The UKIP party chairman in the constituency where leader Nigel Farage hopes to become an MP has said he "deeply regretted" his past membership of the National Front.
Martyn Heale, now a county councillor for UKIP in Kent, was a member of the far right organisation in the 1970s, but he insists he is not racist.
He also told the BBC it was "really depressing" to be reminded of his past.
Mr Farage confirmed he would seek selection in Thanet South in August.
Mr Heale has been a member of UKIP for more than a decade, and prior to that was a Conservative activist for almost 20 years.
He acknowledged that in the late 70s he was an active member of the National Front for more than a year.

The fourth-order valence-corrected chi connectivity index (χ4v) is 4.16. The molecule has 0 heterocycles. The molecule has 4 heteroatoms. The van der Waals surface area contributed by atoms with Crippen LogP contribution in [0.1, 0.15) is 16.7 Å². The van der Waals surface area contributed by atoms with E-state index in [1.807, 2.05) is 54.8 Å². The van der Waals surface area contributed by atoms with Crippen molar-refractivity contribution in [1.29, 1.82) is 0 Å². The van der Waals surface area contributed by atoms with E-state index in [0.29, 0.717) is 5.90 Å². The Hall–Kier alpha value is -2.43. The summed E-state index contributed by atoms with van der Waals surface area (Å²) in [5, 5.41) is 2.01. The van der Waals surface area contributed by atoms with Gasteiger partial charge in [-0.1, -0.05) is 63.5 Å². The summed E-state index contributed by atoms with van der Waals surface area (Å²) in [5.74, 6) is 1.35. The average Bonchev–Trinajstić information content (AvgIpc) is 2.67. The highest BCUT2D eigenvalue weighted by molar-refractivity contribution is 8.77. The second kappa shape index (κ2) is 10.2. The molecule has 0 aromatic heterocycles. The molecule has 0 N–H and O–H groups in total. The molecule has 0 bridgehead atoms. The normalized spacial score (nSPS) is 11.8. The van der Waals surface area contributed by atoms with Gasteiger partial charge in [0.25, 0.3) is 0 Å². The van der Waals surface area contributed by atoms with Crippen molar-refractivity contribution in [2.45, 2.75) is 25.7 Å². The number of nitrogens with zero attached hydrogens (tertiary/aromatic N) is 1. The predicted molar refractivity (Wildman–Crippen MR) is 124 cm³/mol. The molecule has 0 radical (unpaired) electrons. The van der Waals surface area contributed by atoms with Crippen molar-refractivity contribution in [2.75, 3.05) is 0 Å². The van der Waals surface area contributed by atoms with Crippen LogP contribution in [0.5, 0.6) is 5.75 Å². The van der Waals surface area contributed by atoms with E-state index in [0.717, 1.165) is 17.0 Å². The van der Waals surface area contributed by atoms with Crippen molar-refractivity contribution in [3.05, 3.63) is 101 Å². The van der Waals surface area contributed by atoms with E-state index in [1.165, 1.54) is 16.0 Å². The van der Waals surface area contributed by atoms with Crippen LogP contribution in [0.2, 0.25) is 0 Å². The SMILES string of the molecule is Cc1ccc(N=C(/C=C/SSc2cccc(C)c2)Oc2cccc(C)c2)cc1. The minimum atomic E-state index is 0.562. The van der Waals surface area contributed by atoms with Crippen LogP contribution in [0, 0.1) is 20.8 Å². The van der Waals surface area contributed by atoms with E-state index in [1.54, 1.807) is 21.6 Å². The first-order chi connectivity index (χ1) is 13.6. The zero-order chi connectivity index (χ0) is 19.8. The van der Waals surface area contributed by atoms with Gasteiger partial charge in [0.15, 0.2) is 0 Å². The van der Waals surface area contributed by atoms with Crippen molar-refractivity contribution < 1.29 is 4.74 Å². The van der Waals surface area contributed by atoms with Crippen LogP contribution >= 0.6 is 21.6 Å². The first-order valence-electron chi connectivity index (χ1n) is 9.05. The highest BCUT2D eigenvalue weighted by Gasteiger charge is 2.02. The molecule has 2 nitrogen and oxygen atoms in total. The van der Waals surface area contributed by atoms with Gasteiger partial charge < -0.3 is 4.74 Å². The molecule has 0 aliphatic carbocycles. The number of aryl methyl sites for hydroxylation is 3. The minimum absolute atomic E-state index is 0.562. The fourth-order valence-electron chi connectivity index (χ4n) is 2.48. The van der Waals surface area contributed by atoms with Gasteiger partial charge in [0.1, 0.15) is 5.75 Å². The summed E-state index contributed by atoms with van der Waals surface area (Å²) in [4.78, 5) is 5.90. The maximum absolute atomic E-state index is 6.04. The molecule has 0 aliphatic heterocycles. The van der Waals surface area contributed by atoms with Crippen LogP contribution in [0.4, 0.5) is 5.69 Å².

Councillor Heale did not want to do a broadcast interview, but told BBC political correspondent Chris Mason: "I obviously regret what I did."
"It is really depressing," he added, to be reminded of his past.
Mr Heale acted as Mr Farage's election agent in 2005 when the UKIP leader ran, unsuccessfully, for Parliament in Thanet South.
A spokesman for UKIP said Mr Heale had been a party member for several years before the ban on former members of far right organisations was brought in.
To expel him "would be contrary to natural justice", he said.
Mr Farage, who was born in Kent, has represented south-east England in the European Parliament since 1999.
South Thanet is currently held by the Conservative MP Laura Sandys, who was elected in 2010 and has a majority of 7,617.
She is standing down and the Tories have chosen a founding member of UKIP and former leader of the party, Craig MacKinlay, as their candidate.